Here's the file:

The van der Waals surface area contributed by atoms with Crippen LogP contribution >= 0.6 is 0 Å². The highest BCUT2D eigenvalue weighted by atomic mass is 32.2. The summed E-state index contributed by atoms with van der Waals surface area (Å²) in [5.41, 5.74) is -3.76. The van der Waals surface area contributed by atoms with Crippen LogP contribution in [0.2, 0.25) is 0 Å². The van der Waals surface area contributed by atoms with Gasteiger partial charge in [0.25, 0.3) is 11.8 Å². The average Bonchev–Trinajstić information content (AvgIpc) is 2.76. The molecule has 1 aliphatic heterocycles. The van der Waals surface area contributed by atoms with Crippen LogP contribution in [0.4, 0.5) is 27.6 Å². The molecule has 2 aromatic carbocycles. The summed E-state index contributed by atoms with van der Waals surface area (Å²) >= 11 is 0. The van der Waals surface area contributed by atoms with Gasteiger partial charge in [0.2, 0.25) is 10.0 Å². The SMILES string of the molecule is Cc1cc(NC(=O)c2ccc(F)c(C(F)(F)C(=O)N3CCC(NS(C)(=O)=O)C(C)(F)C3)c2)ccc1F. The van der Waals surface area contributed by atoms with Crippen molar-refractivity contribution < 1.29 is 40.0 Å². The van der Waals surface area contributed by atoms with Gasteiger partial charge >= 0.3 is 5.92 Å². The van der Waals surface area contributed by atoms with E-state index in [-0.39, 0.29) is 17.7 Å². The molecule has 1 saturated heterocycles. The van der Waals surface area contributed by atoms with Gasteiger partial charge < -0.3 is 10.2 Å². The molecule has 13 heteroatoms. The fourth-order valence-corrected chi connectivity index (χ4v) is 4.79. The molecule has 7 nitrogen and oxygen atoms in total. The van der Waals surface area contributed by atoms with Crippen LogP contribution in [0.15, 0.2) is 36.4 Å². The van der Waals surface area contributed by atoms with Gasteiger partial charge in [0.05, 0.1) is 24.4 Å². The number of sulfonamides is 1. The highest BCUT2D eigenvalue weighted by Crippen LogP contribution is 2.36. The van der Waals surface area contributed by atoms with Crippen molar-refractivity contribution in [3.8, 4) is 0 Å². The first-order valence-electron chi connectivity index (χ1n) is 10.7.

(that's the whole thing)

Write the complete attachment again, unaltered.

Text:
The van der Waals surface area contributed by atoms with Crippen LogP contribution >= 0.6 is 0 Å². The highest BCUT2D eigenvalue weighted by atomic mass is 32.2. The summed E-state index contributed by atoms with van der Waals surface area (Å²) in [5.41, 5.74) is -3.76. The van der Waals surface area contributed by atoms with Crippen LogP contribution in [0.2, 0.25) is 0 Å². The van der Waals surface area contributed by atoms with Gasteiger partial charge in [0.25, 0.3) is 11.8 Å². The average Bonchev–Trinajstić information content (AvgIpc) is 2.76. The molecule has 1 aliphatic heterocycles. The van der Waals surface area contributed by atoms with Crippen LogP contribution in [0.4, 0.5) is 27.6 Å². The molecule has 2 aromatic carbocycles. The summed E-state index contributed by atoms with van der Waals surface area (Å²) >= 11 is 0. The van der Waals surface area contributed by atoms with Gasteiger partial charge in [0.2, 0.25) is 10.0 Å². The SMILES string of the molecule is Cc1cc(NC(=O)c2ccc(F)c(C(F)(F)C(=O)N3CCC(NS(C)(=O)=O)C(C)(F)C3)c2)ccc1F. The van der Waals surface area contributed by atoms with Crippen molar-refractivity contribution < 1.29 is 40.0 Å². The van der Waals surface area contributed by atoms with Gasteiger partial charge >= 0.3 is 5.92 Å². The van der Waals surface area contributed by atoms with E-state index in [-0.39, 0.29) is 17.7 Å². The molecule has 1 saturated heterocycles. The van der Waals surface area contributed by atoms with Gasteiger partial charge < -0.3 is 10.2 Å². The molecule has 13 heteroatoms. The fourth-order valence-corrected chi connectivity index (χ4v) is 4.79. The molecule has 7 nitrogen and oxygen atoms in total. The van der Waals surface area contributed by atoms with Crippen LogP contribution in [0.15, 0.2) is 36.4 Å². The van der Waals surface area contributed by atoms with Gasteiger partial charge in [0.05, 0.1) is 24.4 Å². The number of sulfonamides is 1. The highest BCUT2D eigenvalue weighted by Crippen LogP contribution is 2.36. The van der Waals surface area contributed by atoms with Crippen molar-refractivity contribution in [3.8, 4) is 0 Å². The first-order valence-electron chi connectivity index (χ1n) is 10.7.